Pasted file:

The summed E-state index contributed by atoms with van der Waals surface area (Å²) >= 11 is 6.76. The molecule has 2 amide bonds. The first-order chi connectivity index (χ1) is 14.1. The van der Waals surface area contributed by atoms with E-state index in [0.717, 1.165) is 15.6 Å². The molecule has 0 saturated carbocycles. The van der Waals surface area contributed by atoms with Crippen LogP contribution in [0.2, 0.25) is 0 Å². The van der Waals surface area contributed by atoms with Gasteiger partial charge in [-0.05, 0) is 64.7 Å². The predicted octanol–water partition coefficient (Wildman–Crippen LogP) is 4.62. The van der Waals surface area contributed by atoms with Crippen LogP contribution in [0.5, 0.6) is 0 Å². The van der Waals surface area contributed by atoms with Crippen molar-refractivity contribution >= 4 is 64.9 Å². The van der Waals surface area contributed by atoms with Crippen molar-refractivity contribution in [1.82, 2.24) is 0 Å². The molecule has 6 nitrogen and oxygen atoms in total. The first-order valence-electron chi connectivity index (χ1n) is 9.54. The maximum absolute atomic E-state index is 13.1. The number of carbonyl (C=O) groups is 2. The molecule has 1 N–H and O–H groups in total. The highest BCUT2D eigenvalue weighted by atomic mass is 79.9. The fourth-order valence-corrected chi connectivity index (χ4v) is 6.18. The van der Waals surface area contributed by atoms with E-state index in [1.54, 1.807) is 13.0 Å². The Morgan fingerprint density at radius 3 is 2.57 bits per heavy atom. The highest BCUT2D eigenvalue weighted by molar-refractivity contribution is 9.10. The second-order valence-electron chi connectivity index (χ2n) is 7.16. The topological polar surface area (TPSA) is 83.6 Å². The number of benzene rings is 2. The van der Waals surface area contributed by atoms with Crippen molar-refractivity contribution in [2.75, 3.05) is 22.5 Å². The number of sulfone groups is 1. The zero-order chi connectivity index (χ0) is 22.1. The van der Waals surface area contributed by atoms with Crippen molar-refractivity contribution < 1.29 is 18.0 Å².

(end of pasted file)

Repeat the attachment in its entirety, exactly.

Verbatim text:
The summed E-state index contributed by atoms with van der Waals surface area (Å²) >= 11 is 6.76. The molecule has 2 amide bonds. The first-order chi connectivity index (χ1) is 14.1. The van der Waals surface area contributed by atoms with E-state index in [0.717, 1.165) is 15.6 Å². The molecule has 0 saturated carbocycles. The van der Waals surface area contributed by atoms with Crippen LogP contribution in [0.2, 0.25) is 0 Å². The van der Waals surface area contributed by atoms with Gasteiger partial charge in [-0.05, 0) is 64.7 Å². The predicted octanol–water partition coefficient (Wildman–Crippen LogP) is 4.62. The van der Waals surface area contributed by atoms with Crippen LogP contribution in [0.5, 0.6) is 0 Å². The van der Waals surface area contributed by atoms with Crippen molar-refractivity contribution >= 4 is 64.9 Å². The van der Waals surface area contributed by atoms with Crippen molar-refractivity contribution in [1.82, 2.24) is 0 Å². The molecule has 6 nitrogen and oxygen atoms in total. The first-order valence-electron chi connectivity index (χ1n) is 9.54. The maximum absolute atomic E-state index is 13.1. The number of carbonyl (C=O) groups is 2. The molecule has 1 N–H and O–H groups in total. The highest BCUT2D eigenvalue weighted by atomic mass is 79.9. The fourth-order valence-corrected chi connectivity index (χ4v) is 6.18. The van der Waals surface area contributed by atoms with E-state index in [1.54, 1.807) is 13.0 Å². The Morgan fingerprint density at radius 3 is 2.57 bits per heavy atom. The highest BCUT2D eigenvalue weighted by molar-refractivity contribution is 9.10. The second-order valence-electron chi connectivity index (χ2n) is 7.16. The topological polar surface area (TPSA) is 83.6 Å². The number of benzene rings is 2. The van der Waals surface area contributed by atoms with Crippen molar-refractivity contribution in [2.75, 3.05) is 22.5 Å². The number of sulfone groups is 1. The zero-order chi connectivity index (χ0) is 22.1. The van der Waals surface area contributed by atoms with Crippen molar-refractivity contribution < 1.29 is 18.0 Å².